Cohen said he was aware his rivals were open, but said it was right to close for longer than just 24 hours and talk frankly about gun legislation. Someones got to say something because if we dont we end up looking like a bunch of cockroaches scurrying for cover, he said.

The 47-year-old former nightclub owner said his opinions about gun control were not new, and were born in part from his upbringing in New Zealand, a country with safer gun rules. He said he had also been affected by late-night host Jimmy Kimmels impassioned broadcast about the failure to enact gun restrictions.

But he said it was Sundays shooting that had done most to move him to be more outspoken about Americas gun laws, the shortcomings of the NRA and what he argues is the widely misunderstood second amendment.

Cohen disputed that his company, which offers gun-shooting packages with names like The Femme Fatale and Seal Team 6 to experience the pulse-pounding thrills of modern machine guns and bad-ass assault rifles, glorifies the kinds of weapons of mass murder used by Paddock.

We dont sensationalize guns, he said. Society sensationalizes guns.

Have you ever watched a movie with guns and violence in it? he continued. Have you ever played Call of Duty, or any video game where there is shooting involved? I havent heard one person who said no.

His business opened six years ago as a destination that marketed itself as a gun range where customers could be taught by stunning gun girls. But Cohen said the business strategy has evolved since then and the company now primarily markets its access to high-caliber weapons they cannot shoot elsewhere.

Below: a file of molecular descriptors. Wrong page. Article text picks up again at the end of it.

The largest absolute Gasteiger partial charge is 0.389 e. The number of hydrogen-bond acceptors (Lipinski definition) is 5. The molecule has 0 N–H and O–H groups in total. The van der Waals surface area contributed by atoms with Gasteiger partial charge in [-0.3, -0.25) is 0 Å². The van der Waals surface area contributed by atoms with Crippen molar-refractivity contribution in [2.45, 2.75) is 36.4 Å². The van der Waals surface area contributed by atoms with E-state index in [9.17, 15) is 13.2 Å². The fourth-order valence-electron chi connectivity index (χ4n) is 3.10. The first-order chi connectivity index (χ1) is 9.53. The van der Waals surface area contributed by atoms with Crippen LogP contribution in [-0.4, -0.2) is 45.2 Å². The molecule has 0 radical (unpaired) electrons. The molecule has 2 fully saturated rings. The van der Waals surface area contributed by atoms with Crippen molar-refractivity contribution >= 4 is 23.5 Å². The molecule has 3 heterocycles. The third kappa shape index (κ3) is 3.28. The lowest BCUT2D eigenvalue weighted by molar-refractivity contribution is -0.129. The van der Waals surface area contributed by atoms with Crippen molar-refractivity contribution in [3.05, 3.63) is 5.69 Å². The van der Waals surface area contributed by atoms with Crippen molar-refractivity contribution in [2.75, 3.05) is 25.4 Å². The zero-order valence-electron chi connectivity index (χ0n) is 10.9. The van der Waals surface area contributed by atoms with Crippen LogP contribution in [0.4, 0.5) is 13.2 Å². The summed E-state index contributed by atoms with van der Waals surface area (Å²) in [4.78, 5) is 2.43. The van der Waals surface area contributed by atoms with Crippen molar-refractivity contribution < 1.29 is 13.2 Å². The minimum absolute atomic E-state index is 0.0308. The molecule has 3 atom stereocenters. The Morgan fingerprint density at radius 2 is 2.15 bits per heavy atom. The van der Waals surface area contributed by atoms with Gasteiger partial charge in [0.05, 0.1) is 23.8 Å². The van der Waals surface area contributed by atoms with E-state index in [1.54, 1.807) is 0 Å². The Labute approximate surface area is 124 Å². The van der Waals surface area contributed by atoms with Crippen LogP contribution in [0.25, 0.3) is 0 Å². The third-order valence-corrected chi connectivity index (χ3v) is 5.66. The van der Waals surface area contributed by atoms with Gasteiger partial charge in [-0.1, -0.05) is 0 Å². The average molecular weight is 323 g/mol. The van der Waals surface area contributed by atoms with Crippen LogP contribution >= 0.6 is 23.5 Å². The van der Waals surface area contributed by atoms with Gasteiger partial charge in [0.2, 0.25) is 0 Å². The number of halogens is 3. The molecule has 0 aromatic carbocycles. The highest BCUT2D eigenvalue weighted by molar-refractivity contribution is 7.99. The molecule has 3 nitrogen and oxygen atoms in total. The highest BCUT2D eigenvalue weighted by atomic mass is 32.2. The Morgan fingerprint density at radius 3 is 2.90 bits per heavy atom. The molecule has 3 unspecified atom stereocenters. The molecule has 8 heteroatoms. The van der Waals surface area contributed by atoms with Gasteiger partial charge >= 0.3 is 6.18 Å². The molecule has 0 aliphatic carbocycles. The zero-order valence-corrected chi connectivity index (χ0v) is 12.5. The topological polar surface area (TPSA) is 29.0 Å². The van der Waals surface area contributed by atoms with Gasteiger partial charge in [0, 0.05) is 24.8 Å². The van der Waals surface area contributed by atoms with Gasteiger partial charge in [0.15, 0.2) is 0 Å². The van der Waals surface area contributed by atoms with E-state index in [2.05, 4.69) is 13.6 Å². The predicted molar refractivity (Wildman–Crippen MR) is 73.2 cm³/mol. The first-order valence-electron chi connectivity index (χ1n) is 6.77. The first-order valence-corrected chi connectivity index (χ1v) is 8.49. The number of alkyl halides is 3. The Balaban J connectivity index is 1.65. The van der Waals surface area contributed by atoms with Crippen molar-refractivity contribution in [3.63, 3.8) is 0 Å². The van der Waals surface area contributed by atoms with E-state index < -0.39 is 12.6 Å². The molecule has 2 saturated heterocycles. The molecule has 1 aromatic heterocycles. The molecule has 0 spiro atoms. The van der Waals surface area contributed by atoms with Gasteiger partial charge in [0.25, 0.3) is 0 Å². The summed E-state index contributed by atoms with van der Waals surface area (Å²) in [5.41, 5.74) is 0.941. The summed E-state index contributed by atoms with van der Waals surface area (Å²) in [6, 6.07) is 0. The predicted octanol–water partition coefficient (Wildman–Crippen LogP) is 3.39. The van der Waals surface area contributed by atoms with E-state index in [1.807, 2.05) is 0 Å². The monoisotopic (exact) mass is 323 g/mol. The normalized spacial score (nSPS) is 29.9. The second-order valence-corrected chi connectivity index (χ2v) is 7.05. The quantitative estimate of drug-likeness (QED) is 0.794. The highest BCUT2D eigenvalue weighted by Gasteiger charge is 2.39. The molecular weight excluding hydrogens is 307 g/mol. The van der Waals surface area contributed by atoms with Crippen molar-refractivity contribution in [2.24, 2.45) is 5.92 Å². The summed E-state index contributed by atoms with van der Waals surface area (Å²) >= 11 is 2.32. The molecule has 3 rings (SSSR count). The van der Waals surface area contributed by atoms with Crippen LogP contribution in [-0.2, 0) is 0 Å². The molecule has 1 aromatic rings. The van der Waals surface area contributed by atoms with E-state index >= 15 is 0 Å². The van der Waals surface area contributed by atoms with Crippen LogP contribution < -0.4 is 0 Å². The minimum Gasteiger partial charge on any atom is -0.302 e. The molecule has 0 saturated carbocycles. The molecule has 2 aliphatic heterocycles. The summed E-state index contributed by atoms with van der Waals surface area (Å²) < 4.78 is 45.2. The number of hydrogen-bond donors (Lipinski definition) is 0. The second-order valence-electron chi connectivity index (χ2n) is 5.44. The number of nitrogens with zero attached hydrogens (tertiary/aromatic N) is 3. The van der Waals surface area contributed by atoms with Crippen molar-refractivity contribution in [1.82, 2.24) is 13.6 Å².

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He stressed that his range, which has some 26,000 customers a year, does not buy or sell weapons or ammunition. We are strictly, 100%, a tourist attraction, he said.

For less than $60, clients can stop by the range and fire an Uzi or AK-47. Children aged 10 and over are permitted to fire weapons but Cohen said instructors select smaller firearms.

Cohen said he believed Americans should be entitled to own firearms, but said there should be far more difficult tests and exams for licenses, and owners should be subject to regular testing and repeated, annual, background checks.

He also advocated closing the controversial loophole that allows people to buy weapons at some gun shows without background checks, and said there should be prohibitions on some firearms. Do I think a regular civilian needs to own an assault rifle, with accessories that make it practically automatic, with [60- to 100-]round capacity? No.

Nevada state laws that enable him and others to carry concealed handguns after a basic course were, he said, insane and way too lax.

While Cohen admires the work the National Rifle Association does to promote gun safety, he compared its lobbyists to witches around a cauldron and who respond to even basic gun reform with hysteria.

Their argument is that if we give up some of our rights, it opens the door to losing all of our rights, he said, adding: If the government doesnt regulate the industry, then we need to regulate ourselves.